Family links lost dogs with new homes

February 11, 2002

Family links lost dogs with new homes


HAGERSTOWN - Rob and Ronda Linck know they can't single-handedly commute the death sentences of every unwanted dog in the world but the Hagerstown couple is determined to save as many as they can.

In the past four months, the Lincks have matched up more than 100 dogs with homes from their Web site on the Internet.

"Those dogs represent all breeds and were placed in homes in Massachusetts, North Carolina, West Virginia and Pennsylvania," Ronda Linck said.

She and her husband said they are often overwhelmed but remain steadfast in their resolve to rescue dogs who otherwise would be euthanized in shelters.


"We are affiliated with, the largest and oldest virtual animal shelter," Ronda Linck said. That network arranged more than half a million adoptions last year alone.

Always an animal lover, Ronda Linck said she started with birds by accident a few years ago when she and Rob were passing a yard sale in the pouring rain.

"There was a pair of cockatiels sitting in a cage and I told Rob to stop ... I couldn't bear to see them sitting out in the rain," she said.

In no time, the Lincks had accumulated 48 birds that nobody wanted anymore.

Then about two years ago, a woman e-mailed Ronda Linck about birds and mentioned that she had a toy Maltese dog.

"She said that she couldn't breed the dog because it had bad knees so she was going to take it to a shelter," said Ronda Linck. "I ended up giving away two $500 birds for that little dog."

But as the same little puff of a dog walked into the Lincks' living room, it was plain to see that they had gotten the best end of the deal.

"This little guy is the joy of our lives," Rob Linck said.

After that, the Lincks got involved with Maltese Rescue, a group that tries to find homes for that particular breed of dog.

"I started fostering dogs. After 13 or more, I really began to understand the principles of rescuing these animals," Ronda Linck said.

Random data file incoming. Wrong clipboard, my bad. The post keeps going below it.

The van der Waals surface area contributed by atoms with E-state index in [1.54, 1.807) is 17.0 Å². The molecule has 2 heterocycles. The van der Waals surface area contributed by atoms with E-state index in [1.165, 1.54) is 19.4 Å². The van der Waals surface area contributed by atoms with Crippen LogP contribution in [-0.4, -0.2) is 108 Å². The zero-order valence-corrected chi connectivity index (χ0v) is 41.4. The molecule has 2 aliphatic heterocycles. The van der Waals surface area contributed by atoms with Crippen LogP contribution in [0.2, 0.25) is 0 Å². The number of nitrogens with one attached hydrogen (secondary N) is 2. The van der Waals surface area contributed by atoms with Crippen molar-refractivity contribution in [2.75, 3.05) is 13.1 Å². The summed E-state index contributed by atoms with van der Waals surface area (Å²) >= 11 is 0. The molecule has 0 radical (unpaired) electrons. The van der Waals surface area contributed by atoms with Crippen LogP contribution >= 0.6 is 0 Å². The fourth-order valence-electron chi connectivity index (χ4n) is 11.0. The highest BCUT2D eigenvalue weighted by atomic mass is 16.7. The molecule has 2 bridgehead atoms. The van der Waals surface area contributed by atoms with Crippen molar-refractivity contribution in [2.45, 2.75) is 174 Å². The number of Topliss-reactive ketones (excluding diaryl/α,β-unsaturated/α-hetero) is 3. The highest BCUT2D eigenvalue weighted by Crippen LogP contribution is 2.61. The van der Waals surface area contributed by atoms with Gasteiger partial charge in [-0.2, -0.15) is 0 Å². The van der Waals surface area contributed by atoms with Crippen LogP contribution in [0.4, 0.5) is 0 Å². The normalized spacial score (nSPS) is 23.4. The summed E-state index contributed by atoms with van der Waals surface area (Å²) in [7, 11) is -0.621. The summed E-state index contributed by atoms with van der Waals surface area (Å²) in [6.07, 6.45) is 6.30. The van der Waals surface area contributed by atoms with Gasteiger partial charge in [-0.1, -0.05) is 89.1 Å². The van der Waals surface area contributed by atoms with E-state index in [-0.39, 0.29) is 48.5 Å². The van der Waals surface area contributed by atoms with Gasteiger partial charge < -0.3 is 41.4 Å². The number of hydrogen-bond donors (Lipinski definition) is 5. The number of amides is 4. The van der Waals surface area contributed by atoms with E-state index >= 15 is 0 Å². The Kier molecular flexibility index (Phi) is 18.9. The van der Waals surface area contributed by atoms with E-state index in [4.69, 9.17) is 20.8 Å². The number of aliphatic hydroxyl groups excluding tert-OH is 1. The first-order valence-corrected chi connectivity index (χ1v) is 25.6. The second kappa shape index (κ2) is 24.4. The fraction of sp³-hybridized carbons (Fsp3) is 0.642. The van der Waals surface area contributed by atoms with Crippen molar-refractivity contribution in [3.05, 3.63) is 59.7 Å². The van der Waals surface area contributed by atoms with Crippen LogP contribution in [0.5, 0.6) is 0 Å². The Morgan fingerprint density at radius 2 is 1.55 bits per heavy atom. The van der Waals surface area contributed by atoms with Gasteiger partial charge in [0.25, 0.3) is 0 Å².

The Lincks established a working contract for the dogs/new owners that spells out spaying/neutering requirements, inoculations and other necessary procedures to make sure all dogs are properly cared for.

"Our adoption fee is $200 for spayed/neutered dogs and $150 for the others plus the agreement that the dogs must be altered by a certain date or the contract is void," Ronda Linck said. "We can take dogs back and we have."

All of the adoption fee usually ends up going for veterinarian bills and sometimes even more out of the Lincks' pockets. But still the couple feels compelled to do what they can do.

"I feel like it's my calling," Ronda Linck said. No longer able to work outside the home because of illness, she does as much as she can for her dogs with help from Rob and their two sons, Joshua, 11, and Travis, 9.

The Lincks wish more people would agree to foster dogs for short periods of time until they can be adopted. That effort alone saves many dogs from being put to sleep.

"We're like a halfway house for dogs," said Rob Linck, who runs an advertising and marketing business from home.

The Lincks' computer is constantly barraged with e-mails from people who have dogs to place and people looking for dogs to adopt. "I get over 3,000 hits a week on our Web site," Ronda Linck said.

The Herald-Mail Articles